Same as my power supply, I would only care about the low pass DC output for trimming up/down the output.  The firmware PID loop figures out the trimming by monitoring the output.  I used a 30Hz update loop I think.

I would let the chip handle the more exciting AC transient response. i.e. a few Hz up to may be a fraction of the switching frequency (usually 1/6 to 1/10).

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Thomas wrote 02/04/2017 at 07:14 point

On a second thought: 

LM2596 doesn't have RF, and I have difficulties understanding GM (which is used without feedback and drives an "active capacitor" - this looks to me like a fixed amplification low-pass-filter). On the plus side: In the adjustable variant, R1 and R2 are also missing. Currently I don't see how turning GM into a summing amplifier can work. Of course, using an external summing amplifier is possible.

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K.C. Lee wrote 02/04/2017 at 12:05 point

GM is a fix gain amplifier.  You can think of it having its RF connected internally. The adjustable version of the chip have the inverting input directly to the FEEDBACK pin where you normally connect a voltage divider.  

So you already have R1 connected to the output.  Now normally the lower side of the voltage divider which is V2 is connected to GND.  If you now connect that branch to a DC offset, you can level shift the feedback node.  This converts the feedback circuit similar to the summing amplifier form.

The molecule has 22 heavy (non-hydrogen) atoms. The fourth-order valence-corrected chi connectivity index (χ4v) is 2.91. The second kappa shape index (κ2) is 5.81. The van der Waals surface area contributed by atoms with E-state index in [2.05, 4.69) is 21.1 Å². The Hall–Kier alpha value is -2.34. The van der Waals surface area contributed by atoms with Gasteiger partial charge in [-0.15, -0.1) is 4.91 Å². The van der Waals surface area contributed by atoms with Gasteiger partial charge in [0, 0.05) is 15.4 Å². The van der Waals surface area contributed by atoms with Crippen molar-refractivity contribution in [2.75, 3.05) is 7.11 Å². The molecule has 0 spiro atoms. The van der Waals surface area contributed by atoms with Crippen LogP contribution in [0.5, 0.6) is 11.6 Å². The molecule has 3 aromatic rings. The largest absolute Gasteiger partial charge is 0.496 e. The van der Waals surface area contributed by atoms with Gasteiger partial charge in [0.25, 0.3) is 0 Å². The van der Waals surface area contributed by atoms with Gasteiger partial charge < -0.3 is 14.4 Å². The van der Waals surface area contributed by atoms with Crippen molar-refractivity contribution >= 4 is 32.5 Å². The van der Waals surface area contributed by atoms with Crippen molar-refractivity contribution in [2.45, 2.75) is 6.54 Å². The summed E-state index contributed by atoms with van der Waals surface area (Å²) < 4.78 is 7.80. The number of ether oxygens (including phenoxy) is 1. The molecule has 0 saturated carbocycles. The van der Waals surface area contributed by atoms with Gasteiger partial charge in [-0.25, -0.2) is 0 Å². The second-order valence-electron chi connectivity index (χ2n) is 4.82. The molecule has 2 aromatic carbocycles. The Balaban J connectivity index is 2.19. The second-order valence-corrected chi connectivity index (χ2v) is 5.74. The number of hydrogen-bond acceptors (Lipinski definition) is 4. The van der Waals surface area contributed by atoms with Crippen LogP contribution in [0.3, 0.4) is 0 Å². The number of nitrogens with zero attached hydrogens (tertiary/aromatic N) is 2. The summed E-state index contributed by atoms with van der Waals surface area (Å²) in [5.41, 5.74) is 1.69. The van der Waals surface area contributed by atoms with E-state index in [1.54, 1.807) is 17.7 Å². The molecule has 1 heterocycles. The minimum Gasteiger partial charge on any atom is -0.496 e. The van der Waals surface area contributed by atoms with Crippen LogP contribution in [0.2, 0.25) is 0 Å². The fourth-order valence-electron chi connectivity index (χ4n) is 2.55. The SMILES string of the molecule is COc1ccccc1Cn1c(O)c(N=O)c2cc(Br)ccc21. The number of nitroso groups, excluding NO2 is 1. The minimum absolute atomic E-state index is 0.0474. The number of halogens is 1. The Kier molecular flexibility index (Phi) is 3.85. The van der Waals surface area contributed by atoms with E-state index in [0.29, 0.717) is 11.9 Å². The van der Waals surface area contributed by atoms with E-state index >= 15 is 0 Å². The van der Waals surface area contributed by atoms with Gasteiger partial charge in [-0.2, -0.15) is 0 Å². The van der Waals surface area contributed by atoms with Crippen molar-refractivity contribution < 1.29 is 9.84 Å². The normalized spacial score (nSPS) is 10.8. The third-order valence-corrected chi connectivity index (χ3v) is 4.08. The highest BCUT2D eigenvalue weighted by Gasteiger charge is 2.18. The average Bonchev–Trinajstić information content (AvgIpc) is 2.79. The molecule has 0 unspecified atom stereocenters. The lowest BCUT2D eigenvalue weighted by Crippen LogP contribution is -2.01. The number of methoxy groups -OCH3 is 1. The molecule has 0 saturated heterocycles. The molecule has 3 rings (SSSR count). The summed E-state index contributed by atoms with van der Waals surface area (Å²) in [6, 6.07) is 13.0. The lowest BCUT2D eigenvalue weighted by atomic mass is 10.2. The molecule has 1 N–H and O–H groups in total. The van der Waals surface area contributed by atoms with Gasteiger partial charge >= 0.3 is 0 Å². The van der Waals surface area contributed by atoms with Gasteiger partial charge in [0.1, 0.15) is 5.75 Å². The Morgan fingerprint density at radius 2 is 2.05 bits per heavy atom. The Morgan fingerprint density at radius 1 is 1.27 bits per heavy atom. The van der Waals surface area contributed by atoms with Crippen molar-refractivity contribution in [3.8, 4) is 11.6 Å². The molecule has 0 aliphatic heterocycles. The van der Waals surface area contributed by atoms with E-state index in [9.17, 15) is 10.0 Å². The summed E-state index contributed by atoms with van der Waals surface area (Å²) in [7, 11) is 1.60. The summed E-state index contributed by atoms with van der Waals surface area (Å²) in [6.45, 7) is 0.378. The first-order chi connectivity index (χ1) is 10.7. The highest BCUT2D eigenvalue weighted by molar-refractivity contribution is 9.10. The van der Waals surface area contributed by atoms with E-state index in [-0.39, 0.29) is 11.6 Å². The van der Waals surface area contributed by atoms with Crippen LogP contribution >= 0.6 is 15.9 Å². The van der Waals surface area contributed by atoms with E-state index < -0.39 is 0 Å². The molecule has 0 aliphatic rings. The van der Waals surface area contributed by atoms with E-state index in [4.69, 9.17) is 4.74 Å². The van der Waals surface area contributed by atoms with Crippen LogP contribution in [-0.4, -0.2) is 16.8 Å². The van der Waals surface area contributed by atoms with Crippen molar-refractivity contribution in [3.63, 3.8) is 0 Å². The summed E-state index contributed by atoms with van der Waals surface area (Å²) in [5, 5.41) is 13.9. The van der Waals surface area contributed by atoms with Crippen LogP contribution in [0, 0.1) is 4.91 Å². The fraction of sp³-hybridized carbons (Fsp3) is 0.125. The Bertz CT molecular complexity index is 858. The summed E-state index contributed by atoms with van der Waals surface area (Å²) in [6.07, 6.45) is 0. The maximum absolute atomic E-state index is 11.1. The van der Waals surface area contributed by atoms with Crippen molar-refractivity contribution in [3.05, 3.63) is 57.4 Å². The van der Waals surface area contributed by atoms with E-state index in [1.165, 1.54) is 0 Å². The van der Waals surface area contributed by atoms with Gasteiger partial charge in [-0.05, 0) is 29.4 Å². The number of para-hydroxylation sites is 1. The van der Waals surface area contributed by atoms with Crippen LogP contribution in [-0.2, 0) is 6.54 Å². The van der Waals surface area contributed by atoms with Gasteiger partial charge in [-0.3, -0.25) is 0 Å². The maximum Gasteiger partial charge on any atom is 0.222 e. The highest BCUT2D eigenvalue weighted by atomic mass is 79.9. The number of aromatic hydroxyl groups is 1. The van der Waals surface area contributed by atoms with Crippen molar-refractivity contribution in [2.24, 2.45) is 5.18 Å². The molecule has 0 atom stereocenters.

Alternatively you can work out the voltage at the feedback pin as a voltage divider with the ground side connected to a floating DC offset using simple algebra.  

I have done that to level shift a +/- 3.3V signal to a 0-3.3V shown below for ADC front end.  As long as the voltage you are level shifting is larger than the desired output and have the same polarity, a passive network can work.  Most would have missed that and wasted an opamp and ended up with an inverted signal that they have to be converted back in firmware.

In you case, the divider ratio is not 1:1.  A PID loop can iterate and inject the need offset value when you close the loop using the output voltage.

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Thomas wrote 02/04/2017 at 13:38 point

Cool, that's good to know. Most likely applying a DC offset the way you pointed out is the the most viable option (and it's simple, too).

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K.C. Lee wrote 02/03/2017 at 20:21 point

You won't be able to synchronize to the switcher without using a GPIO line.  Not unless the part can oversample and process data.

>24.2       ADC main features

      External trigger option using external interrupt (ADC_ETR) or timer trigger (TRGO)

Pin 12 can be set as ADC_ETR

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If you are willing to throw in extra hardware, a $0.77 I2C 4 digits LED display can free up lots of I/O.

https://www.aliexpress.com/item/4-digital-display-with-adjustable-brightness-LED-module-clock-Point-Accessories-Blocks-for-arduino/32216576572.html

For adjusting the output, you can try to inject a DC offset into the feedback node similar to my 1k power supply project.